and obliquely to my right was a large force of the enemy. This I did not discover, myself. At this juncture I dispatched Actg. Adjt. W. Shropshire to say to you that, unless the regiments upon my left were moved up quickly to my relief and support upon the left, I would be forced to abandon my position and withdraw. Before the return of Shropshire, a fire of musketry was opened upon me from my left and rear, which determined me at once to withdraw, as I had but a handful of men left, all of whom must have been slain or captured had I remained longer. I at once gave the order to fall back, and the few men remaining to me retired, turning to fire upon the enemy as rapidly as their pieces could be loaded and fired.
I entered the engagement with 226 men, officers-field and staff-included, of which number 170 are known to have been killed and wounded, besides 12 others who are missing, and, doubtless, also killed or wounded.
During the engagement I saw four bearers of our State colors shot down, to wit: First, John Hanson, Company L; second, James Day, Company M; third, Charles H. Kingsley, Company L, and, fourth, James K. Malone, Company A. After the fall of these, still others raised the colors until four more bearers were shot down. Not having seen plainly who these others were, I am unable to give their names in this report, but will do so so soon as, upon inquiry, I can ascertain.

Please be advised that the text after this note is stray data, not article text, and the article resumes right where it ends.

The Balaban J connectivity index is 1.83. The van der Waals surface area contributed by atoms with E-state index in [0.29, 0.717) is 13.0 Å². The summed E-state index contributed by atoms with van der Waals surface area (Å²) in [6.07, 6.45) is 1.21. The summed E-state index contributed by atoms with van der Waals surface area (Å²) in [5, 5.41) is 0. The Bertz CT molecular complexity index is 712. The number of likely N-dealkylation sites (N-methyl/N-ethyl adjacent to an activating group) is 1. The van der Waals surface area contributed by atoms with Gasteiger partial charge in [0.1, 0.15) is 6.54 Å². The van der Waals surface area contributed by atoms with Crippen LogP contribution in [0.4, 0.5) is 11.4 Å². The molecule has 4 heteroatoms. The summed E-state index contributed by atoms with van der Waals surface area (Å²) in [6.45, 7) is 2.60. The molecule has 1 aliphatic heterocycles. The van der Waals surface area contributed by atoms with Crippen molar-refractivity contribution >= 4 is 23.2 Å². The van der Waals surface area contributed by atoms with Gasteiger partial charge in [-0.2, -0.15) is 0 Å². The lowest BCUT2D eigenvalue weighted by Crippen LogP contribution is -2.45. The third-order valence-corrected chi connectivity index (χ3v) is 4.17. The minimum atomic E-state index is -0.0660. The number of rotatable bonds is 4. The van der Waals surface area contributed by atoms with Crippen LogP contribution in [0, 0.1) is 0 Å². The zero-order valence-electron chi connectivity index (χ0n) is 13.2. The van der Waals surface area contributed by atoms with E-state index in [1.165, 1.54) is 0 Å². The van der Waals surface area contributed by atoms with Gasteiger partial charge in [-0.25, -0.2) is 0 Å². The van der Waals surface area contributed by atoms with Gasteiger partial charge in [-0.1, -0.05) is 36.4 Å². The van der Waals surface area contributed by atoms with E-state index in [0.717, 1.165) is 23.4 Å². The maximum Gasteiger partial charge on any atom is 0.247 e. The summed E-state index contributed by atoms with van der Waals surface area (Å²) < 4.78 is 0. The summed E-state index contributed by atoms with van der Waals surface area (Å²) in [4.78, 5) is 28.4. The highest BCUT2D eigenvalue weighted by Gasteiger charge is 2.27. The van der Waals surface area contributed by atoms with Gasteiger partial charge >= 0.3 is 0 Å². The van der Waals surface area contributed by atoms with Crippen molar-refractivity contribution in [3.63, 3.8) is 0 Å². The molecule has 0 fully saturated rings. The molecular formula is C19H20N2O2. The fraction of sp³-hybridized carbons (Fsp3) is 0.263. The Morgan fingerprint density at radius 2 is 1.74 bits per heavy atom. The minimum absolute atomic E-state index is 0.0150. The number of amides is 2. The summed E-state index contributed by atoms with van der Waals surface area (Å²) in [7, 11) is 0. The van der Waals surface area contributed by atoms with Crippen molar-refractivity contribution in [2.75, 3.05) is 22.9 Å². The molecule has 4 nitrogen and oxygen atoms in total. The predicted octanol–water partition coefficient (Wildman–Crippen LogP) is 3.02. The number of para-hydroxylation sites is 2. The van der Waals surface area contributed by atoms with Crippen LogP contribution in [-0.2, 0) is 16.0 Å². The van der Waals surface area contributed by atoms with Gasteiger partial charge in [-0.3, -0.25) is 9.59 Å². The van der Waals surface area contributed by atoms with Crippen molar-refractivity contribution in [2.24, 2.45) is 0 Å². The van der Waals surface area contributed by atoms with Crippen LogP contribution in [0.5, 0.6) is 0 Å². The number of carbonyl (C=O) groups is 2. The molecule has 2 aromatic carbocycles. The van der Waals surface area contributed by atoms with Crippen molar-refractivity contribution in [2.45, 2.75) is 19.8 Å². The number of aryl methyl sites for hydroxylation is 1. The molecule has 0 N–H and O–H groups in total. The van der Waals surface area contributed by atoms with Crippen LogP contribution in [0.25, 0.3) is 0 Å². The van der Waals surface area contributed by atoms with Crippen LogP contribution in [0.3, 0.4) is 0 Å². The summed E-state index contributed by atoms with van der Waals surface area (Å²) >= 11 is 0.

It is a source of mortification to state that, upon retiring from the engagement, our colors were not brought off. I can but feel that some degree of odium must attach under the most favorable circumstances, and although such are the circumstances surrounding the conduct of this regiment, the loss of our flag will always remain a matter of sore and deep regret. In this connection it is but proper to state, in addition to that detailed in the above and foregoing report, the additional circumstances and causes which led to its loss. When the order to retire was given, the colors began the movement to the rear, when the color bearer, after moving but a few paces, was shot down. Upon their fall, some half doyen hastened to raise them, one of whom did raise them and move off, when he was shot down, which was not discovered by those serving. While falling back, and when we had nearly reached the clover field hereinbefore alluded to (being still in the corn-field), I gave the order to halt, and inquired for the colors, intending to dress upon them, when I was told that the colors had gone out of the corn-field. Then I gave the order to move on our of the corn and form behind the crest of a small ridge just outside of the corn and in the clover field. It was when I reached this point that I became satisfied our colors were lost, for I looked in every direction and they were nowhere to be seen. It was then too late to recover them. There was no one who knew the spot where they had last fallen, and, owing to the density of the corn, a view of no object could be had but for a few feet. By this time, also, the enemy had moved up and was within some 35 or 40 yards of my left (proper) and rear, and another force was following us. No blame, I feel, would attach to the men or officers, all of whom fought heroically and well. There was no such conduct upon their part as abandoning or deserting their colors. They fought bravely, and unflinchingly faced a terrible hail of bullets and artillery until ordered by me to retire. The colors started back with them, and when they were lost no man knew save him who had fallen with them. It is, perhaps, due to myself to state that, when I determined to retire, I requested Captain [U. S.] Connally to give the order upon the right, and stepped to the left to direct Captain Woodward to give the order upon the left, from which point I moved on to the extreme left, to discover,